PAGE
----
Mark continues with Foundational Principle #11.
"I love sandbox games (SBGs) but the word sandbox has already fallen into the category of overuse by game developers seeking to use this hot buzzword to describe and build hype for their games. While Minecraft was not the first sandbox game, it has really earned the right to be described as the epitome of this type of game, as it is was and continues to be brilliantly iterated on by Mojang and the Minecraft community.
However, applying the term to an MMORPG is a bit of a stretch for most MMORPGs because of the many fundamental differences between them and games such as Minecraft. So, before we begin, let me categorically state that “CU is not a true sandbox MMORPG” just as I believe the vast majority of MMOs/games that are calling their games SBGs are not true SBGs. IMO, a true sandbox MMORPG would allow the player to build out his stats, skills, alter the world, etc. without most of the fixed conventions and limitations that are found in CU and most other RPGs.
However, I do believe that we and other MMO developers can learn from and adapt the concept of SBGs but we should not promote our games as “The One Sandbox MMO to Rule them all” unless they really are true SBGs. In concept, CU will be a MMORPG with a limited number of strong sandbox systems, especially in RvR, that will help differentiate it from much of the competition.
One of my goals with CU’s design was to look at the concept of sandboxing in terms of all relevant systems and determine where to best apply it. In doing so, I looked at all aspects of this game including character skills, classes, magic system, crafting, building, etc. to determine where we would be best served by utilizing a more building block approach to the system(s) or much more rigid approach. In terms of the physical world, I looked at applying the concept of a truly open world to CU’s RvR system, since the terms open world and sandbox are not necessarily synonymous.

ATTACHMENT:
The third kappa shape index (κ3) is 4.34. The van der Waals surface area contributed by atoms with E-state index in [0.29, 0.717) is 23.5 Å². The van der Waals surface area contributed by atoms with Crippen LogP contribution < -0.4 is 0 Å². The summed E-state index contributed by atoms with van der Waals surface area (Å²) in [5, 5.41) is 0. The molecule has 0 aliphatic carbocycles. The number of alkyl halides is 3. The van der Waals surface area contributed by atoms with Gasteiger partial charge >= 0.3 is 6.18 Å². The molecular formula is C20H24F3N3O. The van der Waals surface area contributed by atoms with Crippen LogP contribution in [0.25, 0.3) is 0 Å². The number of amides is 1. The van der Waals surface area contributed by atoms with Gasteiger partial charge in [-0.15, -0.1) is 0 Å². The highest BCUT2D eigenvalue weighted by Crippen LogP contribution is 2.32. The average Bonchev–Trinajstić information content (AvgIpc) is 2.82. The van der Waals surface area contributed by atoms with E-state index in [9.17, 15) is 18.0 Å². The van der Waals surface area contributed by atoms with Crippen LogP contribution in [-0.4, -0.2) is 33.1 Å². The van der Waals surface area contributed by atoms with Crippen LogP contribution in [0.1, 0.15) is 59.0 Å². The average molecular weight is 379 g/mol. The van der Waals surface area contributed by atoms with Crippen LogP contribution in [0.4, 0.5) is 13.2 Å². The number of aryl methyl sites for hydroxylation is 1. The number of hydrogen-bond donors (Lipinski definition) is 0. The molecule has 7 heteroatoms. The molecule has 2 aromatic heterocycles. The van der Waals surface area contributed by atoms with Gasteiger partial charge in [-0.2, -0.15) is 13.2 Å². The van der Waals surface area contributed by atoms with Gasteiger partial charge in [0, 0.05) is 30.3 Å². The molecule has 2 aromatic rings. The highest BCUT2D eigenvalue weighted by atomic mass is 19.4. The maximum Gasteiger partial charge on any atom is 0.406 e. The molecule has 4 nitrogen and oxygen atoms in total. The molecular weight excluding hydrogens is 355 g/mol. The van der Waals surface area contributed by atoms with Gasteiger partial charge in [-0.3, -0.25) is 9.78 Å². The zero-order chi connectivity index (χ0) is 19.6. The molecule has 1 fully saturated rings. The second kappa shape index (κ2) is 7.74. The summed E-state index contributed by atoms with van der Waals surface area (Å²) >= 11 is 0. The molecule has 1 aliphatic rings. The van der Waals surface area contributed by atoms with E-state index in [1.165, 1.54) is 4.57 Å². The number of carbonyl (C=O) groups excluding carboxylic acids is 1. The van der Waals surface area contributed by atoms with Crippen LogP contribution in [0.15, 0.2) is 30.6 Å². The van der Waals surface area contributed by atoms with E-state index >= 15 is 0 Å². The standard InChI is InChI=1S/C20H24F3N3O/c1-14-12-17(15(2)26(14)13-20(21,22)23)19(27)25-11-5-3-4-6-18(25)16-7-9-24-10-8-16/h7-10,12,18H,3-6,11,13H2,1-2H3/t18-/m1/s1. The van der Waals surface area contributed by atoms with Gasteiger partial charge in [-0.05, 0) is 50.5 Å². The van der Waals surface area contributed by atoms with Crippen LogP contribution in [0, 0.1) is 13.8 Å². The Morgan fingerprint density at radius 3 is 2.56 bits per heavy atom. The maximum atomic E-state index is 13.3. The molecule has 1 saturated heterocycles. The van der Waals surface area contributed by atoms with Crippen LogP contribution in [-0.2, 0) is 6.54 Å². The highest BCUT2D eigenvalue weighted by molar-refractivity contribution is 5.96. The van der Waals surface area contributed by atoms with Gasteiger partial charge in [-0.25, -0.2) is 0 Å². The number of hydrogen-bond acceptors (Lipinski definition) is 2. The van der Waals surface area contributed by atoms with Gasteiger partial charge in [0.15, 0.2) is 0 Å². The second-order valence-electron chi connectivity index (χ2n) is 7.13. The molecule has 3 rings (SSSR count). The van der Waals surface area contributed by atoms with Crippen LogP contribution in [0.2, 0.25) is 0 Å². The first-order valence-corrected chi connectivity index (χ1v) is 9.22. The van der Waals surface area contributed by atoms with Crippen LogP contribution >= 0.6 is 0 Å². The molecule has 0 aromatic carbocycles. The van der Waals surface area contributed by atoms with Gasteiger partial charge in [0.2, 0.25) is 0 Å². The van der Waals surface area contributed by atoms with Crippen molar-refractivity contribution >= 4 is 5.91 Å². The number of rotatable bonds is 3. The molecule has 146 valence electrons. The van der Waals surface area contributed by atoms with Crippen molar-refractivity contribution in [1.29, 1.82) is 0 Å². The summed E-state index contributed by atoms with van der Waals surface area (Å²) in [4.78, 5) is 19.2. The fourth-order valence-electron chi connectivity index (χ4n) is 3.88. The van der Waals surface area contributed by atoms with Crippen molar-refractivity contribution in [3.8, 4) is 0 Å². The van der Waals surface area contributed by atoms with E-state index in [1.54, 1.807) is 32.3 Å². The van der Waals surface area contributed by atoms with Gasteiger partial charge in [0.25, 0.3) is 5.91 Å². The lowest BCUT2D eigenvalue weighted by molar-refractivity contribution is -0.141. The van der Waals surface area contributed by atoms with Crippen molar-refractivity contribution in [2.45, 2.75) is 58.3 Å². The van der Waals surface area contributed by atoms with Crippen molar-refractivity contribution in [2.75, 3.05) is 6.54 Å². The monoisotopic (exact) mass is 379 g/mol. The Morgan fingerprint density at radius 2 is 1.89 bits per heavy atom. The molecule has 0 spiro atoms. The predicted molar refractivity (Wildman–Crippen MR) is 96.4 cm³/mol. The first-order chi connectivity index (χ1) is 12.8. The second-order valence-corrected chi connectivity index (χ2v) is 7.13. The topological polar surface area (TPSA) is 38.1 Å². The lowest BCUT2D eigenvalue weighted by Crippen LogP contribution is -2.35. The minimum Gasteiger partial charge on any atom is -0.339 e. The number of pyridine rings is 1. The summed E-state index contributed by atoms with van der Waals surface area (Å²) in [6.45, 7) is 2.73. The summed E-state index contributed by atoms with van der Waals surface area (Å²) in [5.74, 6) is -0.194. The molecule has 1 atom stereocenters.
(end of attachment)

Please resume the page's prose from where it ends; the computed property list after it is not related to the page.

However, you cannot spell sandbox without the word box (well, you can try but don’t enter a “spelling bee” and hope to win it) and as such, there will be multiple boxes in this game to help ensure that things can’t get too far out of balance. In some cases, it will be a very large box (such as RvR); in other cases, it may be a very small box (such as the class/skill systems) as needed for balance, overall gameplay enjoyment, and, of course, practicality. As usual, let us see how these concepts fit into my vision for various aspects of CU’s design.
IMO, in a true SBRPG a player’s actions within the game would dictate character evolution and progression. There would be no restrictions on what weapons he uses, what armor he wears, what spells he casts, actions would have consequences, etc. While there still has to be some kind of box around it, just as in Minecraft where you have a limited number of core “recipes” for items, an SBRPG needs some limitations as well. A player’s statistics will increase/decrease based on what players do within the game; using heavy weapons will increase strength, using magic will increase attunements, etc. and other statistical changes will also be based on what happens to the character within the game.
While CU does have a strong class system, we will not impose strict limitations on armor, weapons, etc. based on classes but there will be trade-offs that the player will have to consider for wearing and using certain items/materials. Therefore, while we get some “sandbox points” (SBPs) for a character’s statistical evolution and non-class limited weapons and armor, we also lose points for the strong class-based system (though there are elements within the class system that will garner more SBPs when we talk about them during the Kickstarter). Thus, as far as character/class system is concerned we may have some sandbox elements in our game but we cannot in good conscience call it a true SBRPG."
Continue reading here: http://camelotunchained.com/en/foundational-principle-11/